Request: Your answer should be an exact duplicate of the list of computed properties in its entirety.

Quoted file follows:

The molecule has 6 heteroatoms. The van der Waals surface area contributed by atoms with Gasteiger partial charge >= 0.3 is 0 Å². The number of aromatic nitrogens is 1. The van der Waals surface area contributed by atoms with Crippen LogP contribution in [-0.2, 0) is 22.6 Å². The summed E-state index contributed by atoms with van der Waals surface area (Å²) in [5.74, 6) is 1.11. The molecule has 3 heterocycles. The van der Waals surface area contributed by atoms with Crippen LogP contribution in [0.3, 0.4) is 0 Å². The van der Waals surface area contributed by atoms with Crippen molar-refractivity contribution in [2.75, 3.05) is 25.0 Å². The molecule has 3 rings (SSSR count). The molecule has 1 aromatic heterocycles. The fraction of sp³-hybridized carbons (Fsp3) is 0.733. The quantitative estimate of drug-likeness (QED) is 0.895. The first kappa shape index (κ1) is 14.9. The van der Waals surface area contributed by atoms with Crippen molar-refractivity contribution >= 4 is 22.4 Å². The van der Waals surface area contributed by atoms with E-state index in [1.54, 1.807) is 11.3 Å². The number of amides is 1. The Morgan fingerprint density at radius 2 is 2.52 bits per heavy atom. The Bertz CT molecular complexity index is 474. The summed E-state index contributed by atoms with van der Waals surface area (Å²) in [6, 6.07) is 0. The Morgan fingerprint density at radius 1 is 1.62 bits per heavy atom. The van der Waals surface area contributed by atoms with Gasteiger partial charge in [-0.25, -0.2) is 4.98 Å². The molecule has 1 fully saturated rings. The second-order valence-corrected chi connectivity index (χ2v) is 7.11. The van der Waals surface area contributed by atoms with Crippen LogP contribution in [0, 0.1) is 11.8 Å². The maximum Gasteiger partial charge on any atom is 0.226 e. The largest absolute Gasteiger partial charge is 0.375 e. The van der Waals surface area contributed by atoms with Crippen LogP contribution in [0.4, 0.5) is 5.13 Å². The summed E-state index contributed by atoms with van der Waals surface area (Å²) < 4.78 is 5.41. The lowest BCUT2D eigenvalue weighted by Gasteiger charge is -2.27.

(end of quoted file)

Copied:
The molecule has 6 heteroatoms. The van der Waals surface area contributed by atoms with Gasteiger partial charge >= 0.3 is 0 Å². The number of aromatic nitrogens is 1. The van der Waals surface area contributed by atoms with Crippen LogP contribution in [-0.2, 0) is 22.6 Å². The summed E-state index contributed by atoms with van der Waals surface area (Å²) in [5.74, 6) is 1.11. The molecule has 3 heterocycles. The van der Waals surface area contributed by atoms with Crippen LogP contribution in [0.3, 0.4) is 0 Å². The van der Waals surface area contributed by atoms with Crippen molar-refractivity contribution in [2.75, 3.05) is 25.0 Å². The molecule has 3 rings (SSSR count). The molecule has 1 aromatic heterocycles. The fraction of sp³-hybridized carbons (Fsp3) is 0.733. The quantitative estimate of drug-likeness (QED) is 0.895. The first kappa shape index (κ1) is 14.9. The van der Waals surface area contributed by atoms with Crippen molar-refractivity contribution >= 4 is 22.4 Å². The van der Waals surface area contributed by atoms with E-state index in [1.54, 1.807) is 11.3 Å². The number of amides is 1. The Morgan fingerprint density at radius 2 is 2.52 bits per heavy atom. The Bertz CT molecular complexity index is 474. The summed E-state index contributed by atoms with van der Waals surface area (Å²) in [6, 6.07) is 0. The Morgan fingerprint density at radius 1 is 1.62 bits per heavy atom. The van der Waals surface area contributed by atoms with Gasteiger partial charge in [-0.25, -0.2) is 4.98 Å². The molecule has 1 fully saturated rings. The second-order valence-corrected chi connectivity index (χ2v) is 7.11. The van der Waals surface area contributed by atoms with Crippen LogP contribution in [0, 0.1) is 11.8 Å². The maximum Gasteiger partial charge on any atom is 0.226 e. The largest absolute Gasteiger partial charge is 0.375 e. The van der Waals surface area contributed by atoms with Crippen LogP contribution in [0.4, 0.5) is 5.13 Å². The summed E-state index contributed by atoms with van der Waals surface area (Å²) < 4.78 is 5.41. The lowest BCUT2D eigenvalue weighted by Gasteiger charge is -2.27.